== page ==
In the text
thumbnail Fig. 2

ROSINA DFMS timeline of CO, NH3, CN, F, Na, and 28Si signals (left y-axis), measured between 31 July and 2 August 2015. Fragmentation of HCN → CN has beensubtracted from the CN signal. The solid black line marks the off-nadir angle (right y-axis) including the two great circle scans on 31 July 2015. The cometocentric distance was ~200 km. For most of 1 August 2015 no neutral gas data is available as DFMS was operated in ion mode.

In the text
thumbnail Fig. 3

ROSINA DFMS mQ = 40 and 42 Da/e spectra top and bottom, measured on 31 July 2015, 16:28:03 (MC_20150731_162635570_M0222.TAB, row B) and 16:28:59 UTC (MC_20150731_162731570_M0222.TAB, row B) during the slew (off-nadir angles 135 and 132 degrees, see Fig. 2). Indicated are the locations where Ca, 28SiC, and 28SiN would be expected.

In the text
thumbnail Fig. 4

Two ROSINA DFMS mQ = 44 Da/e spectra top and bottom, measured on 31 July 2015 during and after the slew, 16:29:55 (MC_20150731_162827570_M0222.TAB, row B) and 17:13:15 UTC (MC_20150731_171147603_M0222.TAB, row B), at off-nadir angles 130 and 19 degrees, respectively. 28SiO and CS cannot be separated and have been fitted as a single peak indicated by the red dashed line (dotted lines: all other species, solid line: sum curve; see Sect. 3 for information on the peak shape). The contribution to CS by fragmentation of cometary parent CS2 → CS is indicated by the red shaded area and may fully account for the measured signal. The bottom panel also contains the sum curve of the upper panel obtained during the slew for comparison.

In the text
thumbnail Fig. 5

ROSINA DFMS mQ = 56, 59, and 60 Da/e spectra top to bottom, measured during the slew on 31 July 2015, 16:35:29 (MC_20150731_163401572_M0222.TAB, row B), 16:36:49 (MC_20150731_163521572_M0222.TAB, row B) to 16:37:17 UTC (MC_20150731_163549573_M0222.TAB, row B), at off-nadir angles between 115 and 110 degrees. The locations where Fe, 28Si2, 28SiP, and 28SiS would be expected are indicated.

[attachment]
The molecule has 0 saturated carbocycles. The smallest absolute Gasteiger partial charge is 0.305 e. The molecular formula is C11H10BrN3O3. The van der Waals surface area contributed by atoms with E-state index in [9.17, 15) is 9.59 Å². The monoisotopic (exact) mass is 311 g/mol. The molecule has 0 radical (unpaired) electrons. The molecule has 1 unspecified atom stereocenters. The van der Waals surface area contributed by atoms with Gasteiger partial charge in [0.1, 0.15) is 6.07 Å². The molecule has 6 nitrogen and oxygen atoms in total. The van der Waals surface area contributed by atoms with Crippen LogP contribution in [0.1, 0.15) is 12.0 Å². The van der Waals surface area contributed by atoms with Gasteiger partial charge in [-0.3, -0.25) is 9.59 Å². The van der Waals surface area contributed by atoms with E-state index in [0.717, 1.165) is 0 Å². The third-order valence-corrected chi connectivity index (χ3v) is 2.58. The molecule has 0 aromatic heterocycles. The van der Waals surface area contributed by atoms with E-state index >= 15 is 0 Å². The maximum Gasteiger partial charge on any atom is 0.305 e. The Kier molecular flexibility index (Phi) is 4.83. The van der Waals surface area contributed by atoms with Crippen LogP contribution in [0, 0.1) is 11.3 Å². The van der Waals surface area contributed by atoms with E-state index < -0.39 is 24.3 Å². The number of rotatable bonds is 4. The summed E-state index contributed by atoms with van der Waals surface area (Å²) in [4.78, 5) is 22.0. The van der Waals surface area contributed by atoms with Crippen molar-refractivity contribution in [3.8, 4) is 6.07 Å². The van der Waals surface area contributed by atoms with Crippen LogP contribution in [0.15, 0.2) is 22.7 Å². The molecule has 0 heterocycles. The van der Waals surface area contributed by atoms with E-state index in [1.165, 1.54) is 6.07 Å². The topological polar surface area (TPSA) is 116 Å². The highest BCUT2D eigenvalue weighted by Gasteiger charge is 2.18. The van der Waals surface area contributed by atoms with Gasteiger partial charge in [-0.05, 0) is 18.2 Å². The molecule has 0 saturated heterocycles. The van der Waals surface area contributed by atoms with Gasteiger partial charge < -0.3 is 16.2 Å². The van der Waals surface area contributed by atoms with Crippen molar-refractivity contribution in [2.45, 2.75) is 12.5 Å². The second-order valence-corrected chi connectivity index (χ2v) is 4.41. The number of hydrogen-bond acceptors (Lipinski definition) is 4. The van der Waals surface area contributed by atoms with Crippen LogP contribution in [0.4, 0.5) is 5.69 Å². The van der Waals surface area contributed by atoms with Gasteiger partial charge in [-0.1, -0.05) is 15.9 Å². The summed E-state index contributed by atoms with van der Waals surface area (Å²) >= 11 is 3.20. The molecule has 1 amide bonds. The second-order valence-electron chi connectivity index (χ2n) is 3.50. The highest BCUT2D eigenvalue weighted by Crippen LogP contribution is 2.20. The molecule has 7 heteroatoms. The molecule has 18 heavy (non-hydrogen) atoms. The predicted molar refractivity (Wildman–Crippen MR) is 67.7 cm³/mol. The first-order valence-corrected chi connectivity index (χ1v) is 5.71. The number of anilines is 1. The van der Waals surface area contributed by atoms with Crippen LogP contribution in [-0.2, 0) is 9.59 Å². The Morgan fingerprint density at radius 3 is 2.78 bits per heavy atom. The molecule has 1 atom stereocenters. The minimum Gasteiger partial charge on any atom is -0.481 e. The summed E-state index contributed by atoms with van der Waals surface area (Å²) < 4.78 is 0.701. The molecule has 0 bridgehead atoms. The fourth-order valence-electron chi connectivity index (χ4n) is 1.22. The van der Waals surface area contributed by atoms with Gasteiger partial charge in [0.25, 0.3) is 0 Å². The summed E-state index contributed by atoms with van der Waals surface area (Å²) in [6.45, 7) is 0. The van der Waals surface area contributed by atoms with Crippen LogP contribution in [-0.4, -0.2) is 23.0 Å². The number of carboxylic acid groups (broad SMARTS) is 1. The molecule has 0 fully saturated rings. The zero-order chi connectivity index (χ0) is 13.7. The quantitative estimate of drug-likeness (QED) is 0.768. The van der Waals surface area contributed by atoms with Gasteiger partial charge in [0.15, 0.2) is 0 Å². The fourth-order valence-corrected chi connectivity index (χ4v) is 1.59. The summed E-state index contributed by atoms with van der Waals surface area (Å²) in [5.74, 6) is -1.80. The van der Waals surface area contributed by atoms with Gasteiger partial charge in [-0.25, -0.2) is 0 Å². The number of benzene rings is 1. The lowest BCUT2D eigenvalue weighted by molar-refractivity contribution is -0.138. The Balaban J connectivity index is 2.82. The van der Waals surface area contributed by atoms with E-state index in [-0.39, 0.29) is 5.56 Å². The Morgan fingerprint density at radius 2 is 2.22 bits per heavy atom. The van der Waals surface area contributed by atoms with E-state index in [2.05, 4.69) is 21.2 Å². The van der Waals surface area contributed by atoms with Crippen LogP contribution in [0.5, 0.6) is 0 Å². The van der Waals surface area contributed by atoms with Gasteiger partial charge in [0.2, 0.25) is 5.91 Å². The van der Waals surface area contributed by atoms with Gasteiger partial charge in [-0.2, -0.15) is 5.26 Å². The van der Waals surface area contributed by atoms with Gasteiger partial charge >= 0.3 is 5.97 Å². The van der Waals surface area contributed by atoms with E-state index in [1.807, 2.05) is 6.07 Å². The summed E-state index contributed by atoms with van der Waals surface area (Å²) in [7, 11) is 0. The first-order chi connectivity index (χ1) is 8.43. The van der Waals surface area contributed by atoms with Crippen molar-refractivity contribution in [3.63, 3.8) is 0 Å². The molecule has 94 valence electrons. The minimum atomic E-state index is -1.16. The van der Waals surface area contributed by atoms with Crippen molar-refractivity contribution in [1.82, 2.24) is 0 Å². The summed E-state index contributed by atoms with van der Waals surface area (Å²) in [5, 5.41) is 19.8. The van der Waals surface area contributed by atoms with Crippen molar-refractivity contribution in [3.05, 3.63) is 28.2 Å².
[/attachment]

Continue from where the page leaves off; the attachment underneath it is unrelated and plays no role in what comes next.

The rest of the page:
In the text
thumbnail Fig. 6

Timeline of the 28Si/CO ratio (top panel) and individual CO and 28Si densities (middle panel) measured in situ by ROSINA DFMS throughout the mission. The bottom panel shows the corresponding cometocentric distance of the Rosetta spacecraft and 67P/C-G’s heliocentric distance.

In the text
thumbnail Fig. 7

ROSINA DFMS mQ = 23, 24, and 40 Da/e spectra measured on 18 July 2015, 11:12:18 (MC_20150718_111051320_M0222.TAB, row B), 11:12:46 (MC_20150718_111119320_M0222.TAB, row B), and 11:20:18 UTC (MC_20150718_111851330_M0222.TAB, row B) top to bottom. Indicated are the masses of a suite of species including Na and where NaH and NaOH would be expected.

In the text
thumbnail Fig. 8

ROSINA DFMS mQ = 56 Da/e spectra measured end of July 2015 showing signals of Fe (top: MC_20150726_130345609_M0222.TAB, row B; bottom: MC_20150729_221806596_M0222.TAB, row A).

In the text
thumbnail Fig. 9

ROSINA DFMS mQ = 84 and 88 Da/e example spectra top and bottom, measured during the sequence where the Fe signal in the bottom panel of Fig. 8 has been obtained, i.e., on 29 July 2015, 22:32:16 (MC_20150729_223049289_M0222.TAB, row A) and 22:34:00 UTC (MC_20150729_223233306_M0222.TAB, row A), respectively. Indicated are the locations where FeCO, the major fragment of Fe(CO)5 under electron impact, and FeS would be expected.

In the text